Another familiar face from the good old days is German actress Solvi Stubing. A prolific presence in Italian B-movies and fotoromanzi, Stubing was nevertheless best known as the sexy blonde girl in a long series of print and television commercials for Peroni beer, which you can read about here. By the time Delitti was made, Stubing had retired from acting and embarked on a new career as a film journalist – making this another case of a bizarre comeback.

Appearing in the role of the first victim’s sister is Laura Troschel, who is not too well-known to non-Italians but in Italy she was a popular actress in comedies and television dramas, as well as being a singer. Troschel’s career was pretty solid around the time this was made, so her presence is definitely unexpected.

Finally there’s Gianni Dei, who appears briefly as the first victim. Dei, too, is a prolific actor with credits going back to the 1960s but he appeared mainly in trash movies such as Giallo a Venezia (1979) and Patrick Still Lives (1980), so seeing him in this isn’t actually all that surprising.

Overall, though, it is undeniably baffling to find so many old pros appearing in such a terrible film, which couldn’t have looked good even in script form. Most likely it has to do with the fact that prior to becoming a director, Pastore used to work as a journalist and press agent. He presumably made a lot of friends and connections in those days, and was probably able to hire them cheaply later on. Then again, I doubt anyone of the old veterans worked on the film for more than a day or two. They only appear in a few scenes each, and don’t get much to do. The only exception is Ardisson, who actually has a fair supporting role. He even gets involved in a bit of action, even if he does look rather old and tired.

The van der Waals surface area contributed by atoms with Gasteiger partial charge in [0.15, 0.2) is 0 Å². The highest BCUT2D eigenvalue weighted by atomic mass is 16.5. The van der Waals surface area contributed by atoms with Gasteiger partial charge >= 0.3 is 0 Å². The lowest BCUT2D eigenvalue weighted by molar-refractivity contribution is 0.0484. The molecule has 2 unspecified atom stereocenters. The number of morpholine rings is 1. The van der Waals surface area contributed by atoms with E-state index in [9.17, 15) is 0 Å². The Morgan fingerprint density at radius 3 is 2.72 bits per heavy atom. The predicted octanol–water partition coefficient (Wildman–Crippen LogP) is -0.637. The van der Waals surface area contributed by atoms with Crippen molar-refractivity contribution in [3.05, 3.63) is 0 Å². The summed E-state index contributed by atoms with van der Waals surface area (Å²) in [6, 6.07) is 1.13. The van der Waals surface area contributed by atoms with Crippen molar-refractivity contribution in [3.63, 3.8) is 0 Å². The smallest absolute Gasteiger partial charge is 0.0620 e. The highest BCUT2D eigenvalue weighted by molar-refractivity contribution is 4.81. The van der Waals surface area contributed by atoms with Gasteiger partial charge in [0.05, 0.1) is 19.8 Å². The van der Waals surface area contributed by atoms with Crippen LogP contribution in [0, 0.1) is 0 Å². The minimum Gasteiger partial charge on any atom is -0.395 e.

Good old Giorgio Ardisson's still got it!

Also of interest is the casting of the younger actors, who are in large part made up of children of famous actors. Saverio Vallone, who stars as the journalist/mystery writer, is the son of the internationally famous Raf Vallone, and a familiar face to Euro cult fans due to his leading role in the gore classic Antropophagus (1980). There’s also Debora Ergas, daughter of the renowned Sandra Milo, in the role of the nervous and imperiled Susan. This was Ergas’ second and final film role, and that’s no wonder because she’s an absolutely terrible actress who can’t even act scared convincingly. More amusing is Lara Orfei, the daughter of peplum queen Moira Orfei, in her sole film appearance as Inspector Sanders’ teenage daughter who is obsessed with mystery novels. Thrown in for good measure is Austrian actress Sacha Maria Darwin, younger half-sister of the great Romy Schneider, as the inspector’s wife who complains that he’s never at home. Unfortunately, Darwin only appears in a single scene but was later featured more prominently in other trashy escapades such as Lucio Fulci’s Touch of Death and Mario Bianchi’s The Murder Secret (both 1988).